ISIS leader Al-Baghdadi calls for attack on Canada
August 26, 2018 | Brainwave Science
The leader of the Islamic State group, Abu Bakr Al-Baghdadi, apparently resurfaced this week, urging his followers to “persevere” and continue attacks on Canada and other Western countries in a purported audio recording, his first in almost a year. In the 55-minute statement, he praised what he described as the “striking lions” behind recent attacks in Canada and Europe and called on believers to use bombs, knives or cars to carry out attacks.
“For the Mujahideen (holy warriors) the scale of victory or defeat is not dependent on a city or town being stolen or subject to that who has aerial superiority, intercontinental missiles or smart bombs,” Al-Baghdadi said in the Arabic recording.
ISIS has lost around 90 per cent of lands it formerly controlled in Iraq and Syria where the group announced Al-Baghdadi as a Muslim caliphate in June 2014. Baghdadi’s only appeared in public in the same year in Iraq. There have been recurring statements of his death or injury, including the latest Russian officials report there was a “high possibility” that Baghdadi was killed in a Russian airstrike on the outskirts of Syria. However, airstrikes killed his son in Syria in July according to the Islamic State’s news channel.
ISIS has claimed responsibility for various terrorist attacks around the world, including the July shooting in Toronto, Canada that left two people dead and 13 wounded to a recent Paris knife attack. In both recent situations, law enforcement has not declared any links of attacks to ISIS.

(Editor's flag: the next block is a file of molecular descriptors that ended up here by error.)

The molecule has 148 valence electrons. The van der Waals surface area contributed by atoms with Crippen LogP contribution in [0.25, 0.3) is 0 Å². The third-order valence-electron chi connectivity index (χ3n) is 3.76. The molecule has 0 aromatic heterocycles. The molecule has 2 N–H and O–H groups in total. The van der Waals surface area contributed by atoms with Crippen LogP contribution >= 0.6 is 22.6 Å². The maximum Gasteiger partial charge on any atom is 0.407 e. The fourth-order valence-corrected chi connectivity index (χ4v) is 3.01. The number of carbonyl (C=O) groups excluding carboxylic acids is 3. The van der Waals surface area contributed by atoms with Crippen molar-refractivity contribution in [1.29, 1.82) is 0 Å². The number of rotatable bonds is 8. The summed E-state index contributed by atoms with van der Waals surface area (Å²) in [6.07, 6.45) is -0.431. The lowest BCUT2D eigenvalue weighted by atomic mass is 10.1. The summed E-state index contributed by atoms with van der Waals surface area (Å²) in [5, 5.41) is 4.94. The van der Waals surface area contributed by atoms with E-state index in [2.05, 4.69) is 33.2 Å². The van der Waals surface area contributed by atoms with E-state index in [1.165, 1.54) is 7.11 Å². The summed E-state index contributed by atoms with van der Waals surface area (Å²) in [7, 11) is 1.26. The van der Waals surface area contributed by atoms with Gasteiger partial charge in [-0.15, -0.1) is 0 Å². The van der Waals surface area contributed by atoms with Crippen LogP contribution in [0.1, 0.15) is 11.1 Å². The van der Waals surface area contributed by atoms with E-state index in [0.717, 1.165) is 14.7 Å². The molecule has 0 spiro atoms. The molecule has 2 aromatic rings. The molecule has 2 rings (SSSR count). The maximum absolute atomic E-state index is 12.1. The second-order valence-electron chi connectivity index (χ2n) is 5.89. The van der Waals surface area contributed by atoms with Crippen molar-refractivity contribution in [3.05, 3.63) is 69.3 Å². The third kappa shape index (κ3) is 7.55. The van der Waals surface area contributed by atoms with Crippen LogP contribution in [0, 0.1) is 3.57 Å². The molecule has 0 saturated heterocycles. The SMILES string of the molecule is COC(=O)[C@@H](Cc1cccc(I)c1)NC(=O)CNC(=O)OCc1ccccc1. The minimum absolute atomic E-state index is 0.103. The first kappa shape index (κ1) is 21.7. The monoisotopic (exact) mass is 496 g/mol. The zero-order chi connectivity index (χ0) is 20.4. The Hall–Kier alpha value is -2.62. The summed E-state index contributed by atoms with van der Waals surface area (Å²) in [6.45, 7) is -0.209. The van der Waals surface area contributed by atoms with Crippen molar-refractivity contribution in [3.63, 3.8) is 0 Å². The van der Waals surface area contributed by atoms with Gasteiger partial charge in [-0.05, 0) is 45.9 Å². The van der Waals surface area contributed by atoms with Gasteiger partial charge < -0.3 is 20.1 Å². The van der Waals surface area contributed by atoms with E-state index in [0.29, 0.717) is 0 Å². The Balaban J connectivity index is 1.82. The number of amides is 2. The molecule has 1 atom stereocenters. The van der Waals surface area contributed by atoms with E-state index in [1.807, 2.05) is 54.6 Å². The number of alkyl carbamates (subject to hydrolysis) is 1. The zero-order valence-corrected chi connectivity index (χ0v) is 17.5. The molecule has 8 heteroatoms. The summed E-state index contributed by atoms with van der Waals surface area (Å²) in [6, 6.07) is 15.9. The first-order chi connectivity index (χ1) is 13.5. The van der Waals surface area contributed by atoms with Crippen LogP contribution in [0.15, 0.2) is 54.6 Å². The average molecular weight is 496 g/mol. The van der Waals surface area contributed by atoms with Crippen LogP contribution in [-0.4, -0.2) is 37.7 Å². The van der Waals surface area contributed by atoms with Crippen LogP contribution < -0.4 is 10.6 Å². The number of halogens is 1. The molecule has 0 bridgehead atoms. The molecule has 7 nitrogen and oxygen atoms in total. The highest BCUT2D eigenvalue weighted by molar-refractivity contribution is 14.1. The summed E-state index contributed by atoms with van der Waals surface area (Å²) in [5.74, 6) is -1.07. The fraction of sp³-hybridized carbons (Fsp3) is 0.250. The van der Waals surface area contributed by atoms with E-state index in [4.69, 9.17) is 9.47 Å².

The reason ISIS act as a dreadful threat because the group is generally run by the former high-ranking army and intelligence officers from the Saddam Hussein regime, and their skills and experience, together with the bloodlust and fighting spirit account for the ISIS meteoric rise. The U.S. State Department offers a reward of up to $25 million for information or intelligence leading to Al-Baghdadi’s, the leader of Islamic State, arrest or death. The US-led coalition has worked vigorously to diminish the threat ISIS poses to International security along with capturing Al-Baghdadi haven’t been an absolute success as ISIS still conduct and inspire sympathizers to attacks in western countries.
According to FBI Director James Comey, most of the jihadis are motivated by foreign terrorist organization propaganda online. Several attacks on America and Europe were conducted by locals who have received ideological support and practical instructions from members of the Islamic State. Law Enforcement arrests more than a hundred alleged ISIS-sympathizers in western countries yearly. After the Al-Baghdadi’s audio recording, Canada and other western countries are in imminent danger. Canadian Law Enforcement agencies need precise intelligence and lead to eliminating the present ISIS threat by arresting ISIS-sympathizers in the country and using the same technology to reverse engineer the terrorist network and arrest Al-Baghdadi.